Raj Shah

Editorial

Dear Readers,

Scientist and former Indian President A.P.J. Abdul Kalam once said, “Learning gives creativity, creativity leads to thinking, thinking provides knowledge, and knowledge makes you great.” It is truly our pleasure to showcase such great Indian American kids who have, once again showed the entire world their creativity and knowledge by winning in variety of fields. These remarkable kids have shown their hard work and perseverance from the Scripps National Spelling Bee competition and National Geography Bee competition to poetry competitions. Similarly, this year the list of Valedictorians/Salutatorians has become larger than ever before. It seems like in a very short time, we will need a special edition of Desh-Videsh just to list all the Indian Americans who have become Valedictorians/Salutatorians at their respective high schools.

As we have seen for the last few years on social media and in blog comments demonizing these hardworking Indian American kids, and this year was no different. But one thing I noticed this year that was different than previous years is that most mainstream media including CNN and The Washington Post avoided using the word Indian-American in their headline.

It was very amusing to read some of the comments on The Washington Post like, “Where are all the American kids?” Or blaming our school system, it was also very refreshing to read one blogger comment, “The spelling bee is not all about memorization. There’s critical thinking involved. There’s endurance. There is patience. And there is grit and determination. All are essential attributes to success in life.” Colin Powell, Former Chairman of the Joint Chiefs of Staff and former Secretary of State said the same thing a bit differently, “A dream does not become reality through magic; it takes sweat, determination and hard work.”

And speaking of sweat, determination and hard work, don’t miss the article about 16-year-old Indian American Nimrit Doad, who is Founder of Skin Care Plush. What a remarkable story! Another remarkable thing about this article is that it is written by Amara, a 17-year-old who has already graduated from both high school and college with dual enrollment.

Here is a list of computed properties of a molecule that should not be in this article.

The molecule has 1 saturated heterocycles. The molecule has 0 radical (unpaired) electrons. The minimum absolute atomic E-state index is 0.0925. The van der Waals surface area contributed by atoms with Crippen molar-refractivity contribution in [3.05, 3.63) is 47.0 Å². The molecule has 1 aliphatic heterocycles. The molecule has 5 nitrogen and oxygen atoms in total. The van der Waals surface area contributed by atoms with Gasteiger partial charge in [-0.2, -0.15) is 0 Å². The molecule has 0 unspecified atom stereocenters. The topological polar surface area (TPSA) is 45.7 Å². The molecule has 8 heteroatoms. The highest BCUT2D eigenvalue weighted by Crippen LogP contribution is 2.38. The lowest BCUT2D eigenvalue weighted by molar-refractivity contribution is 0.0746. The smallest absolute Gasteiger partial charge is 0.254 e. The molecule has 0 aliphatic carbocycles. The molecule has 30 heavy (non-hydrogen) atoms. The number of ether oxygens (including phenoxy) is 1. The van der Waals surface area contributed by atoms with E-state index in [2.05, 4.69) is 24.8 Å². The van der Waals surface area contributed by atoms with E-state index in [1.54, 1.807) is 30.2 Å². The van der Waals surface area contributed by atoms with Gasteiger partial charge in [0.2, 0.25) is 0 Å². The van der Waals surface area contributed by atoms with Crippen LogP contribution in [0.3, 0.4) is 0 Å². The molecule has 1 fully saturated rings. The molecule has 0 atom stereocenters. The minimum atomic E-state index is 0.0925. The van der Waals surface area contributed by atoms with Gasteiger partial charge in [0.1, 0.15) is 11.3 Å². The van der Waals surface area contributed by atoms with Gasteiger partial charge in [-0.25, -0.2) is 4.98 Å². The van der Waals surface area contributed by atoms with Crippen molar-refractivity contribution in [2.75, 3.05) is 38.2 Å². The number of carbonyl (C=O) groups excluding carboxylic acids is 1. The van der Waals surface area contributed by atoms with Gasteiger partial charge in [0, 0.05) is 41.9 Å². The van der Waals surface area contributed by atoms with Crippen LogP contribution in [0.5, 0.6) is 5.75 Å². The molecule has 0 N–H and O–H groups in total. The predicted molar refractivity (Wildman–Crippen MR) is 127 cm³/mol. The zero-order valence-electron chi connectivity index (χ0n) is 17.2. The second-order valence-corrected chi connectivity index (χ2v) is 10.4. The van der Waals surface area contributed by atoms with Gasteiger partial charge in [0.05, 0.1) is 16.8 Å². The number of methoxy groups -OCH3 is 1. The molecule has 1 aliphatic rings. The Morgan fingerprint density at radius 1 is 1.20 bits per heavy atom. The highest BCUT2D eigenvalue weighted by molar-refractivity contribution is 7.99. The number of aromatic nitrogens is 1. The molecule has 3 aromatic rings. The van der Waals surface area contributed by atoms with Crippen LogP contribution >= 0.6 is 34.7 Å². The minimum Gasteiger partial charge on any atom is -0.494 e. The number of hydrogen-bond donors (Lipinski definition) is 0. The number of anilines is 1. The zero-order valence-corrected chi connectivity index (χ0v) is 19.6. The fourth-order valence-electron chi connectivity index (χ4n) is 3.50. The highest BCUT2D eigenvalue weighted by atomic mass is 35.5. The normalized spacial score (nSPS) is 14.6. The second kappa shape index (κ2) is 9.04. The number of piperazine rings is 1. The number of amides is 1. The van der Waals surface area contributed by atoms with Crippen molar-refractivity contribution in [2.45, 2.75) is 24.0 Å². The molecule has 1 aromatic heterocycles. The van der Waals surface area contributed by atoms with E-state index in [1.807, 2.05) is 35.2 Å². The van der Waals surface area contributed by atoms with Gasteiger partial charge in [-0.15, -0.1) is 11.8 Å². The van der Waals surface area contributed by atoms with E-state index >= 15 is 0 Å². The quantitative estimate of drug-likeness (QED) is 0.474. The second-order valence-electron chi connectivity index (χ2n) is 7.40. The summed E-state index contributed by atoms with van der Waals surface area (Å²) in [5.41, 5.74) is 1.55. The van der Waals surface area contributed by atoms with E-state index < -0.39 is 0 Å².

To show the creative thinking side of our kids, this year in our Education special we have added one new section, poetry. Keshav Shah, 8th grader; Aarohi Talati, 10th grader; and Faren Rajkumar, college student, have expressed their feelings and ideas by the use of distinctive style and rhythm through poetry.

Year after year and issue after issue, reading articles about successful Indian American kids, you start wondering why education pundits, school board members, and other parents do not understand the simple facts behind student success. Among several factors that attribute success to the child, education and parent involvement are at the top of the list. This issue’s article, “How to Raise a Genius” discusses this and some of the other factors.

Let me close this column by inviting you all to join us at our two upcoming MyShadi Bridal Expos, one in Fort Lauderdale on August 12 at the Bonaventure Resort & Spa, and the other in Orlando on September 16 at the Hilton Orlando.

See you there!

Raj Shah
Managing Editor